You could sense the anger in the President’s words and on his face as he spoke to the nation yesterday after a meeting with his national security and intelligence aides. "This was not a failure to collect intelligence, it was a failure to integrate and understand the intelligence that we already had," the President explained. "That’s not acceptable, and I will not tolerate it."
We already knew some things about President Obama’s management style. The first thing we knew about it is that it was a work in progress: Obama had been a legislator, not a chief executive, for most of his career and the skill sets are remarkably different. The second thing we knew from watching him during the campaign and in his first year in office is that he brings a breathtaking degree of self-confidence into the room: He was not afraid to challenge then-Sen. Hillary Clinton for the nomination, and he also was not afraid to appoint her to be the nation’s Secretary of State. Thirdly, we realized that Obama is, at heart, a wonk, that his first instinct is to learn more, to get divergent opinions and encourage heated debate among his advisors. His decision to send more troops to Afghanistan was the result of such a process and it has its obvious benefits.
Yesterday, we saw full force what we have only seen glimpses of beforehand: A steely anger at those whose performance does not measure up to his standards. It is a rite of passage as much as a right and responsibility of those in executive authority. Everyone who has been in a subordinate position, who has felt the lash of authority, who has worked under a rage-a-holic, imagines themselves being a different kind of boss someday, someone whose leadership is benign, who is never cross, who does not visit frustrations upon his underlings. Certainly, Obama’s commitment to rational processes, and his own considerable self-control, betray his sense that reason should rule the passions, not the other way round – and we should all be grateful for this quality of his character.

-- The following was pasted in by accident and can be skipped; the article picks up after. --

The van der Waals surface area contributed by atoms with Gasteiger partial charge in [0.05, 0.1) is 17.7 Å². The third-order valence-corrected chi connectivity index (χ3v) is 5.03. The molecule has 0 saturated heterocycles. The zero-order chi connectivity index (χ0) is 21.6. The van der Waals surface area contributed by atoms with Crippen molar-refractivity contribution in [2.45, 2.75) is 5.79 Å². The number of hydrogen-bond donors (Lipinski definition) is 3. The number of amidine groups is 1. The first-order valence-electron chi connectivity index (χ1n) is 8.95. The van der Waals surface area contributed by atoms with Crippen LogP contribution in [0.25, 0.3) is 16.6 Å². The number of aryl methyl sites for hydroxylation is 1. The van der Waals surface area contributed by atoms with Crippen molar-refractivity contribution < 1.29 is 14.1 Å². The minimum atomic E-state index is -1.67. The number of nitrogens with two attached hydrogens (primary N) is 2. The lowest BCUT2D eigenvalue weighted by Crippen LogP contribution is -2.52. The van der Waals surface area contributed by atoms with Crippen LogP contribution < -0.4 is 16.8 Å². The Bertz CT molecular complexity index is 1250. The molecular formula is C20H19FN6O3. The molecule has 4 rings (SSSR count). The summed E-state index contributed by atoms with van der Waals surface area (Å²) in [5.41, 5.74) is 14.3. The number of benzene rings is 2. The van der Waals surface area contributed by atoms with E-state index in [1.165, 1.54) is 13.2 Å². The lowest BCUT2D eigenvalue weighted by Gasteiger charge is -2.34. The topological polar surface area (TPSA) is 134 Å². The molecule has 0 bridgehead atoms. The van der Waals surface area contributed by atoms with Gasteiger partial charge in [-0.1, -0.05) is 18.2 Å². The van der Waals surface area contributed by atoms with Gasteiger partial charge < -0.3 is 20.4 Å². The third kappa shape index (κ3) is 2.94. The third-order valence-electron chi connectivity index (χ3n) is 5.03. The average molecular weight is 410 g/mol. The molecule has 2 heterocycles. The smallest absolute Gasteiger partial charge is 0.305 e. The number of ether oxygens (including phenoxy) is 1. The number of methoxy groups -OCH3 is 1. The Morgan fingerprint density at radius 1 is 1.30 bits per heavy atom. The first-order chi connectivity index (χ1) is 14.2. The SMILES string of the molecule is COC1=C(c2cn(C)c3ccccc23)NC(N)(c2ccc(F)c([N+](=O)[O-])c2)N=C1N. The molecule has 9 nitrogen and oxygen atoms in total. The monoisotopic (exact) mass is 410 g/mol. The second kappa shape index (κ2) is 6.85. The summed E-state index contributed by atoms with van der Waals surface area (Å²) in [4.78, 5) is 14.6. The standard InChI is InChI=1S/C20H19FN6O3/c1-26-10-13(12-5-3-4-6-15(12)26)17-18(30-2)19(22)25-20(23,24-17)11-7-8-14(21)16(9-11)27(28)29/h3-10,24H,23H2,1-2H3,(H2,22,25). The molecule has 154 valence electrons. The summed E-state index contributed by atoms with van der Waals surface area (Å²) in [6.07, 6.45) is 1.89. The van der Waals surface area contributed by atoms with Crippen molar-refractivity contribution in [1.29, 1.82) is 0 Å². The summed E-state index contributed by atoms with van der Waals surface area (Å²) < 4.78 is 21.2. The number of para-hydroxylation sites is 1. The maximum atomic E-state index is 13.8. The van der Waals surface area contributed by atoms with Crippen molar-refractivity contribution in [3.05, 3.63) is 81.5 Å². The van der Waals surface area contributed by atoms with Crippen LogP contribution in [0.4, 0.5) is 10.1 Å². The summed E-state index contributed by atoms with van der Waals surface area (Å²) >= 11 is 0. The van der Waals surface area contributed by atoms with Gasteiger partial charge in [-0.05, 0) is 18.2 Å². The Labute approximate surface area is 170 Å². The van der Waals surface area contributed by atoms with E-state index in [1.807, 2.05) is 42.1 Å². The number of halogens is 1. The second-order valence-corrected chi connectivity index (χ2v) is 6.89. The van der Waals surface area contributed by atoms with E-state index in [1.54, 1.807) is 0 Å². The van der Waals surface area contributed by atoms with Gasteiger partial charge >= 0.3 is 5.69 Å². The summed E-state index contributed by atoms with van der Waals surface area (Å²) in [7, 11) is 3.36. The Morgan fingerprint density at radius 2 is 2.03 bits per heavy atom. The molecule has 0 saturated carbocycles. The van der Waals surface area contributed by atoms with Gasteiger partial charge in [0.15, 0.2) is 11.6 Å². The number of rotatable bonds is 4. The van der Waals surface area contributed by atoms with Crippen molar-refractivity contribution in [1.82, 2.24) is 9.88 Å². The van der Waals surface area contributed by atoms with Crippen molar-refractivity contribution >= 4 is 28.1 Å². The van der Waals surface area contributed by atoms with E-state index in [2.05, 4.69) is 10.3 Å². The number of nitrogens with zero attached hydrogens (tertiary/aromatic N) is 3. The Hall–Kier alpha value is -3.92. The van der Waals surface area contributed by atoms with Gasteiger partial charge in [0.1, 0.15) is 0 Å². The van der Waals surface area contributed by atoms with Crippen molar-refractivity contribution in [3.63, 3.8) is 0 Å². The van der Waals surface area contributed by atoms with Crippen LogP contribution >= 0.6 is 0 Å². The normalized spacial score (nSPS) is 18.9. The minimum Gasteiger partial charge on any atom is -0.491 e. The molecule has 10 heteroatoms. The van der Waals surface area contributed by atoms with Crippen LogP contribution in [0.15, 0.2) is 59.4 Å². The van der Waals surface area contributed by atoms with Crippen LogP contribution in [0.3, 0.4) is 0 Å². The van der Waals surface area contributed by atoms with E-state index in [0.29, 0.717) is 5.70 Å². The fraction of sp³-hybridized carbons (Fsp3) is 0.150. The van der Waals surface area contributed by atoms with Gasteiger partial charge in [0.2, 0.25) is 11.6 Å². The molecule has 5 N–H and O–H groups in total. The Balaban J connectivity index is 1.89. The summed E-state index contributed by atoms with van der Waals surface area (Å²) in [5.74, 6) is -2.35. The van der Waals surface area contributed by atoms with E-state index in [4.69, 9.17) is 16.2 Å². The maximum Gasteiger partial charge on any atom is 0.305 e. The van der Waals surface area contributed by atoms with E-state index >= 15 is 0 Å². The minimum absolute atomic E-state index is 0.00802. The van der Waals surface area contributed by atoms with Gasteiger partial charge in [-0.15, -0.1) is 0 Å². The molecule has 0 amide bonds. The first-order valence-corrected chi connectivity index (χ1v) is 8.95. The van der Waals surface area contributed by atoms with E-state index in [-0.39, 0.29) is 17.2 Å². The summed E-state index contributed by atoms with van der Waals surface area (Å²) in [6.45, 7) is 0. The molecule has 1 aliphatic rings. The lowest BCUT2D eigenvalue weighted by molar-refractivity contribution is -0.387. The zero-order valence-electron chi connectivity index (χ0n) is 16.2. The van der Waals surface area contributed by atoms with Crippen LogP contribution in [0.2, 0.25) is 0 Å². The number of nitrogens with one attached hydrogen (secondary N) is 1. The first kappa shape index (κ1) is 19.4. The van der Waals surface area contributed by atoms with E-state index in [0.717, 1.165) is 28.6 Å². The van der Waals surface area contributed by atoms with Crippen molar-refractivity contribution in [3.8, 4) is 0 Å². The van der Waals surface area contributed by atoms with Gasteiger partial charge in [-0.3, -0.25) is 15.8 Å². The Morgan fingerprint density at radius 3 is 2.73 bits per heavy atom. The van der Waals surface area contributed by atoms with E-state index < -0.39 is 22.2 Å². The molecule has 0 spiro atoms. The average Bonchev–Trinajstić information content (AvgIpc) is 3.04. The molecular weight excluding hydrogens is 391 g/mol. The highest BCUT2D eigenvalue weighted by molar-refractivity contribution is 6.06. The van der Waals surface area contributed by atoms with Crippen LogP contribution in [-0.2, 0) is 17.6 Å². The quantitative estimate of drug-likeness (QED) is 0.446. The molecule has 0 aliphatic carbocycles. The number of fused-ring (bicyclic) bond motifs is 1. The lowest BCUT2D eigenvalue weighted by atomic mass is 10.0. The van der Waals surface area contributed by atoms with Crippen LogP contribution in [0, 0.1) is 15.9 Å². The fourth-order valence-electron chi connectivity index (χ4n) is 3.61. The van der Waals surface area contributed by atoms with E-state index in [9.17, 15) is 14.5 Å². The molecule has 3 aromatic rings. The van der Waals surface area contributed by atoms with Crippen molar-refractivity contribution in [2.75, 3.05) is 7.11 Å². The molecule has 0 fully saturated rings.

Sometimes, alas, a person in executive leadership must exhibit anger, must call people to task, must fire those who are incompetent, in short, must lead with their heart not with their head. Staff, all staff, even the staff at an organization like the CIA or the FBI, needs to be monitored and encouraged and chastised because they are human beings which is another way of saying they will make mistakes. Even with some righteous anger from the boss, there will still be mistakes. Another Abdulmutallab will fall through the cracks. A piece of scanning equipment will malfunction before someone notices. Something, somewhere, will always go wrong. The goal is to minimize those instances and their consequences.
The President showed us something we needed to see about him yesterday. We Americans want to know that our President gets upset when those entrusted with keeping us safe mess up. We need to see his emotions every once in awhile because we know that political leadership requires more than brains: Jimmy Carter was undoubtedly one of the smartest presidents of the twentieth century but his presidency was not the most successful. Franklin Delano Roosevelt was said to have "a first class temperament but a second class intellect" but that combination made him the most consequential president of the century. I was comforted seeing the President’s barely controlled, highly focused anger yesterday, and I was glad it wasn’t directed at me.